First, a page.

What are "march-in" rights and why should you care?
From the website Up-Counsel: March-in rights are rights granted to the federal government. These allow the government to grant patent licenses to other parties or to take licenses for themselves if they helped fund the patent owner's research and development. Such licenses can even be granted to competitors if the government deems it necessary.
Generally speaking, these rights won't be used unless there are some public safety threats that patent owners cannot handle themselves.
In February of this year, Senators Elizabeth Warren and Angus King, and Representative Lloyd Dogget sent a letter to Department of Health and Human Services Secretary Xavier Becerra to explain that:
March-in rights, established in the Bayh-Dole Act and codified at 35 U.S.C. § 203, allow the federal government, in certain cases, to grant licenses to “responsible applicants” for products developed with federal funds. Specifically, the government may exercise its march-in rights when “action is necessary to alleviate health or safety needs” or when an invention’s benefits are not “available to the public on reasonable terms” per the plain text of the statute. And as legal experts have repeatedly concluded, a product’s price plays a critical role in determining whether it is reasonably available to the public. “[T]he words ‘reasonable terms’ have uniformly been interpreted [by courts] to include price.” Or put another way, “if a drug company is not charging a reasonable price for a drug, or if its pricing harms public health by substantially restricting access to the drug, the federal government is well within its rights to ensure the availability of cheaper generic versions.”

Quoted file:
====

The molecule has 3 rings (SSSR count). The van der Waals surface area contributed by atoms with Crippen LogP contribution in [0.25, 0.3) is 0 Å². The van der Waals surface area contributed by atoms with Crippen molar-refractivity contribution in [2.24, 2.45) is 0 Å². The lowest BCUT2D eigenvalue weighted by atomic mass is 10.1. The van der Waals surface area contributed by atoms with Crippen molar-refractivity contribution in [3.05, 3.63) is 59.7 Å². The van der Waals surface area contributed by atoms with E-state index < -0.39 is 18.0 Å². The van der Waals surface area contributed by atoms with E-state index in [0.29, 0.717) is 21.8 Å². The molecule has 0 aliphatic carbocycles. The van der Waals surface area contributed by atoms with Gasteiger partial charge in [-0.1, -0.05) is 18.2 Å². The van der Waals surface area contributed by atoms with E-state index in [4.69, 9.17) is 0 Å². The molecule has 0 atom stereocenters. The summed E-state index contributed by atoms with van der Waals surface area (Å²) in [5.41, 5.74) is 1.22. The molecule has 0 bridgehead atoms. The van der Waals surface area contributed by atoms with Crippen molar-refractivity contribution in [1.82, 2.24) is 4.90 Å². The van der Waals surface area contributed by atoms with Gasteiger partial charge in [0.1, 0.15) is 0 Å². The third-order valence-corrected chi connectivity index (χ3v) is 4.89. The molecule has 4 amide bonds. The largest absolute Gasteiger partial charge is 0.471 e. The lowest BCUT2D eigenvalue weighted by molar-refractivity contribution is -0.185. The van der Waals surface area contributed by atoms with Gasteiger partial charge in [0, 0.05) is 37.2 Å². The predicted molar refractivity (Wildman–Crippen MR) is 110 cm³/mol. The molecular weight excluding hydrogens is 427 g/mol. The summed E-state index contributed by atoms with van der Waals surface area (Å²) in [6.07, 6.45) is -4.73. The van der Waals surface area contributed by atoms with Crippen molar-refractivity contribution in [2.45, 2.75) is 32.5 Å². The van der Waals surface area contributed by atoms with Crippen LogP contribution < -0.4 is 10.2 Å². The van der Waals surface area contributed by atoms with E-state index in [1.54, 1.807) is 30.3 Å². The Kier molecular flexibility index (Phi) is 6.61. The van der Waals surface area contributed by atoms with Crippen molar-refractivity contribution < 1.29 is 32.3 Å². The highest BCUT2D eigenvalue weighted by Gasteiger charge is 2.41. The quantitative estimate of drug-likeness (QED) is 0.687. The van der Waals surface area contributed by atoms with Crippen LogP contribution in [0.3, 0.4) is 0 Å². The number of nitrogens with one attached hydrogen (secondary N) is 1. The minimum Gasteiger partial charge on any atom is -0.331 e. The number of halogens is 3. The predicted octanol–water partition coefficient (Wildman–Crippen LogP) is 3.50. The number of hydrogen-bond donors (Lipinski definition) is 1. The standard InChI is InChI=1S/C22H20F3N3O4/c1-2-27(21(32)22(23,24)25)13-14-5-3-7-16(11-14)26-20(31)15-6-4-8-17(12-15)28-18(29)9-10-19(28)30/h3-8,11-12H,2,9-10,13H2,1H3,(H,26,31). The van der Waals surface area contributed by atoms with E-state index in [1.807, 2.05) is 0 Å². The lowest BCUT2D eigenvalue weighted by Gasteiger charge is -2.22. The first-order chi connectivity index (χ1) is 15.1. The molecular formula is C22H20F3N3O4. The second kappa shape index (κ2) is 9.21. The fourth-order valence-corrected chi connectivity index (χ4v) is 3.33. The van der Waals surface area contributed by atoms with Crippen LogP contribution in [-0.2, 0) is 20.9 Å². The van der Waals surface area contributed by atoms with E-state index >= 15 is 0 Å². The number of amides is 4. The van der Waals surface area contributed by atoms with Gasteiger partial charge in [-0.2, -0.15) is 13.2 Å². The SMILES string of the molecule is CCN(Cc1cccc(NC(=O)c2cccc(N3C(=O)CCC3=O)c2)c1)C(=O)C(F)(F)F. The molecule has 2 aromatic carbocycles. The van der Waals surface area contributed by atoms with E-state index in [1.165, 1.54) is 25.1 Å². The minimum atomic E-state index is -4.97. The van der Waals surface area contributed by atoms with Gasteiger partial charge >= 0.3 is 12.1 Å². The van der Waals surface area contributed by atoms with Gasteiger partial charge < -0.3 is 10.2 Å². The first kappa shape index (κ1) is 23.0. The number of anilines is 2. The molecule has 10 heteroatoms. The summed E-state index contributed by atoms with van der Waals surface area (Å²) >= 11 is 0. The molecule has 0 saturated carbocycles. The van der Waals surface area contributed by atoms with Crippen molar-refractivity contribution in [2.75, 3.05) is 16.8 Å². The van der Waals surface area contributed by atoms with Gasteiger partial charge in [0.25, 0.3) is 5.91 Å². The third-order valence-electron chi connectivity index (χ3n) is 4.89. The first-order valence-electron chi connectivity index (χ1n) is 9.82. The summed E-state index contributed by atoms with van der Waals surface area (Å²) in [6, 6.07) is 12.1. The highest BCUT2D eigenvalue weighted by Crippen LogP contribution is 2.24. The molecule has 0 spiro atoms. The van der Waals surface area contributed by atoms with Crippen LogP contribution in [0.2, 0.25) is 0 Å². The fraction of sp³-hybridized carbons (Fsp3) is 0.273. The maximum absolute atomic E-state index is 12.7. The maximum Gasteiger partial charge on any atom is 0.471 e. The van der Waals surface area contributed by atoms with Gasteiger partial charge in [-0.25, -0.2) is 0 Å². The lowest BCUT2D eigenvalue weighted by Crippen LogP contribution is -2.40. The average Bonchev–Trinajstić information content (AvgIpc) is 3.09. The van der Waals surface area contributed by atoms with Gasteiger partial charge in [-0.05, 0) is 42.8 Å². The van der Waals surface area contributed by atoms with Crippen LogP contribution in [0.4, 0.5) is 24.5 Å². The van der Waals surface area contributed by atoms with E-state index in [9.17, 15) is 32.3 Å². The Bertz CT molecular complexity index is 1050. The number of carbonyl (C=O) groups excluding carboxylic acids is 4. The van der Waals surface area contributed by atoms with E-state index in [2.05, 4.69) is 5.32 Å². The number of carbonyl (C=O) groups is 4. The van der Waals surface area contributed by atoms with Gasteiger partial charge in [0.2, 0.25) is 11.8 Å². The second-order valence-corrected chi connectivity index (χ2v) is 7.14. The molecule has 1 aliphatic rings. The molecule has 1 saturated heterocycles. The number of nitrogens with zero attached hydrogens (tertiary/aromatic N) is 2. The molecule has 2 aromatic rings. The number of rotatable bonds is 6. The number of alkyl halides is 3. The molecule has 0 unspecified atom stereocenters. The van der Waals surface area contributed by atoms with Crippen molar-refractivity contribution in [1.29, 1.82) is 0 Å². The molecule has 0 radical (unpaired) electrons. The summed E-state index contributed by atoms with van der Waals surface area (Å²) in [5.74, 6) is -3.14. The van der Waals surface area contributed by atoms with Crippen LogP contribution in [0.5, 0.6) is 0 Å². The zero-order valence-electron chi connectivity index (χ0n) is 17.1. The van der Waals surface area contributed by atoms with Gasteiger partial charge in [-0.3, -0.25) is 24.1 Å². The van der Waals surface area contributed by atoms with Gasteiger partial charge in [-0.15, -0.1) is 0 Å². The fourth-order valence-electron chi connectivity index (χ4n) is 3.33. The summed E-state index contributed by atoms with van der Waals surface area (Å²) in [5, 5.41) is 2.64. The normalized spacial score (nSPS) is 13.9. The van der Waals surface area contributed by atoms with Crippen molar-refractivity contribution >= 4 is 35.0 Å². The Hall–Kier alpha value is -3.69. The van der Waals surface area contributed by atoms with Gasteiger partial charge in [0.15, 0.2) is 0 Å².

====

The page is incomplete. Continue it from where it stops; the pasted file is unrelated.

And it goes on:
Their letter, attached as a pdf below, requests march-in rights for enzalutamide (Xtandi), a drug used to treat prostate cancer.
The PACG Health Care Reform forum is working in coalition with other groups on a campaign called Make Meds Affordable. We believe that the march-in rights are a way to force the present administration to lower drug costs immediately. Over the next few weeks we will be sharing information to help educate our community about actions people can take help in this effort.